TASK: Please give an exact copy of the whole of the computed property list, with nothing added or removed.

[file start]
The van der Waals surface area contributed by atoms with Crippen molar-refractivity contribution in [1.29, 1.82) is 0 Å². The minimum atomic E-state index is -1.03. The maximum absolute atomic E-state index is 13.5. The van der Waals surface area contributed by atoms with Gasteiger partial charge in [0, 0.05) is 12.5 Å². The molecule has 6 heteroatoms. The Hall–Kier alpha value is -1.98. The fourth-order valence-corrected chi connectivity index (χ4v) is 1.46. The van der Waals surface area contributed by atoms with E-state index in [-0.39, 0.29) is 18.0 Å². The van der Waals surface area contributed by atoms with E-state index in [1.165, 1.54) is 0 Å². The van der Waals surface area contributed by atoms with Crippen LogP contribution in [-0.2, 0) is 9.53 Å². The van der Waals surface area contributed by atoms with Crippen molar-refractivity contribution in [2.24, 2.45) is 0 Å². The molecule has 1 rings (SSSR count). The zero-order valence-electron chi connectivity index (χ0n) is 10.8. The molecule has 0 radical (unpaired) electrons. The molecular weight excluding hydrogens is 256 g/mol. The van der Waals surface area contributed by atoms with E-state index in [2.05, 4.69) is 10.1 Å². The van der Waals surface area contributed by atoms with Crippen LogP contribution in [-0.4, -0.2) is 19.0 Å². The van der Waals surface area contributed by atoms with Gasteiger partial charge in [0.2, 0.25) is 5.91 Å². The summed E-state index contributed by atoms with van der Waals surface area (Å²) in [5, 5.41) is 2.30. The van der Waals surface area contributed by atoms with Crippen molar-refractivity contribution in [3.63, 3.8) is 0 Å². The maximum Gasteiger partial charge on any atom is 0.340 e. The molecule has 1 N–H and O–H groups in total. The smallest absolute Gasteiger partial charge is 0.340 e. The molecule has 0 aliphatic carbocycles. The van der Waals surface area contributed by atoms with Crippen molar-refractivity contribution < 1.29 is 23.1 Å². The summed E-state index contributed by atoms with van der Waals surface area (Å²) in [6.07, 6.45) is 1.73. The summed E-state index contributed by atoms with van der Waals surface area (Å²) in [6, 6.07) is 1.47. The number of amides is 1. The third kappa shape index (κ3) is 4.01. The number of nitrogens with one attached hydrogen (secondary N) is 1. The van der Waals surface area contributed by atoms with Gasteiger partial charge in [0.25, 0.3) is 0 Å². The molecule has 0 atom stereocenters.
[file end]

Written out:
The van der Waals surface area contributed by atoms with Crippen molar-refractivity contribution in [1.29, 1.82) is 0 Å². The minimum atomic E-state index is -1.03. The maximum absolute atomic E-state index is 13.5. The van der Waals surface area contributed by atoms with Gasteiger partial charge in [0, 0.05) is 12.5 Å². The molecule has 6 heteroatoms. The Hall–Kier alpha value is -1.98. The fourth-order valence-corrected chi connectivity index (χ4v) is 1.46. The van der Waals surface area contributed by atoms with E-state index in [-0.39, 0.29) is 18.0 Å². The van der Waals surface area contributed by atoms with E-state index in [1.165, 1.54) is 0 Å². The van der Waals surface area contributed by atoms with Crippen LogP contribution in [-0.2, 0) is 9.53 Å². The van der Waals surface area contributed by atoms with Crippen molar-refractivity contribution in [2.24, 2.45) is 0 Å². The molecule has 1 rings (SSSR count). The zero-order valence-electron chi connectivity index (χ0n) is 10.8. The molecule has 0 radical (unpaired) electrons. The molecular weight excluding hydrogens is 256 g/mol. The van der Waals surface area contributed by atoms with E-state index in [2.05, 4.69) is 10.1 Å². The van der Waals surface area contributed by atoms with Crippen LogP contribution in [-0.4, -0.2) is 19.0 Å². The van der Waals surface area contributed by atoms with Gasteiger partial charge in [0.2, 0.25) is 5.91 Å². The summed E-state index contributed by atoms with van der Waals surface area (Å²) in [5, 5.41) is 2.30. The van der Waals surface area contributed by atoms with Crippen molar-refractivity contribution in [3.63, 3.8) is 0 Å². The maximum Gasteiger partial charge on any atom is 0.340 e. The molecule has 1 N–H and O–H groups in total. The smallest absolute Gasteiger partial charge is 0.340 e. The molecule has 0 aliphatic carbocycles. The van der Waals surface area contributed by atoms with Crippen molar-refractivity contribution < 1.29 is 23.1 Å². The summed E-state index contributed by atoms with van der Waals surface area (Å²) in [6.07, 6.45) is 1.73. The summed E-state index contributed by atoms with van der Waals surface area (Å²) in [6, 6.07) is 1.47. The number of amides is 1. The third kappa shape index (κ3) is 4.01. The number of nitrogens with one attached hydrogen (secondary N) is 1. The van der Waals surface area contributed by atoms with Gasteiger partial charge in [0.25, 0.3) is 0 Å². The molecule has 0 atom stereocenters.